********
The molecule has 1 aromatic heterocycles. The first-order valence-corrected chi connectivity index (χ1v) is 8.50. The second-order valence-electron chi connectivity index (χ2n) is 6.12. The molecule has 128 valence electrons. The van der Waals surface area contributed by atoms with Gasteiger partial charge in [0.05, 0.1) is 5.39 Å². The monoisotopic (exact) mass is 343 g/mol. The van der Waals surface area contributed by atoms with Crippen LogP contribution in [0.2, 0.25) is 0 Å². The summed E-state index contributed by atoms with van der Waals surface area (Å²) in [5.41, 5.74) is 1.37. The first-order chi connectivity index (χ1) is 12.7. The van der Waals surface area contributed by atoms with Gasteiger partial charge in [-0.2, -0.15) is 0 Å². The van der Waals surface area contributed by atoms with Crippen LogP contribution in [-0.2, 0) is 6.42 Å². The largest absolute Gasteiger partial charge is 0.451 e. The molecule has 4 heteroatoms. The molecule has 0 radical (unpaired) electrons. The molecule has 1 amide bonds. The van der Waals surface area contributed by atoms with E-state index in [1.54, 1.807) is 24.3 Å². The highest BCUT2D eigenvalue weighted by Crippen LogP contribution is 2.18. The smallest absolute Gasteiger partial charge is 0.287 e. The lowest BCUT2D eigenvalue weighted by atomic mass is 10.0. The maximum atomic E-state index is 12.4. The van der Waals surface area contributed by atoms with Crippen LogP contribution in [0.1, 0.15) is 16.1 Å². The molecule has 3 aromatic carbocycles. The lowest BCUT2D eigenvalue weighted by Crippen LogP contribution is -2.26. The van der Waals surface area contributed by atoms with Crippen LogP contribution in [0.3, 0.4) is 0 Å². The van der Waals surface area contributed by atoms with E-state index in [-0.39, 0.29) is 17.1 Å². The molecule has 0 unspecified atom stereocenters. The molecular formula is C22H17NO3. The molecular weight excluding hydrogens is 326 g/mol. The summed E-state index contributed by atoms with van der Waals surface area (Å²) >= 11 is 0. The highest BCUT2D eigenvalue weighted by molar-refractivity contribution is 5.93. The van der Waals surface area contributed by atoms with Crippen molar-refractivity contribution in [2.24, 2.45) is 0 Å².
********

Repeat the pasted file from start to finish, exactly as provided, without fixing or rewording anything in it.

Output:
The molecule has 1 aromatic heterocycles. The first-order valence-corrected chi connectivity index (χ1v) is 8.50. The second-order valence-electron chi connectivity index (χ2n) is 6.12. The molecule has 128 valence electrons. The van der Waals surface area contributed by atoms with Gasteiger partial charge in [0.05, 0.1) is 5.39 Å². The monoisotopic (exact) mass is 343 g/mol. The van der Waals surface area contributed by atoms with Crippen LogP contribution in [0.2, 0.25) is 0 Å². The summed E-state index contributed by atoms with van der Waals surface area (Å²) in [5.41, 5.74) is 1.37. The first-order chi connectivity index (χ1) is 12.7. The van der Waals surface area contributed by atoms with Gasteiger partial charge in [-0.2, -0.15) is 0 Å². The van der Waals surface area contributed by atoms with Crippen LogP contribution in [-0.2, 0) is 6.42 Å². The largest absolute Gasteiger partial charge is 0.451 e. The molecule has 4 heteroatoms. The molecule has 0 radical (unpaired) electrons. The molecule has 1 amide bonds. The van der Waals surface area contributed by atoms with E-state index in [1.54, 1.807) is 24.3 Å². The highest BCUT2D eigenvalue weighted by Crippen LogP contribution is 2.18. The smallest absolute Gasteiger partial charge is 0.287 e. The lowest BCUT2D eigenvalue weighted by atomic mass is 10.0. The maximum atomic E-state index is 12.4. The van der Waals surface area contributed by atoms with Crippen LogP contribution in [0.1, 0.15) is 16.1 Å². The molecule has 3 aromatic carbocycles. The lowest BCUT2D eigenvalue weighted by Crippen LogP contribution is -2.26. The van der Waals surface area contributed by atoms with Crippen LogP contribution in [0.3, 0.4) is 0 Å². The van der Waals surface area contributed by atoms with E-state index in [-0.39, 0.29) is 17.1 Å². The molecule has 0 unspecified atom stereocenters. The molecular formula is C22H17NO3. The molecular weight excluding hydrogens is 326 g/mol. The summed E-state index contributed by atoms with van der Waals surface area (Å²) >= 11 is 0. The highest BCUT2D eigenvalue weighted by molar-refractivity contribution is 5.93. The van der Waals surface area contributed by atoms with Crippen molar-refractivity contribution in [2.24, 2.45) is 0 Å².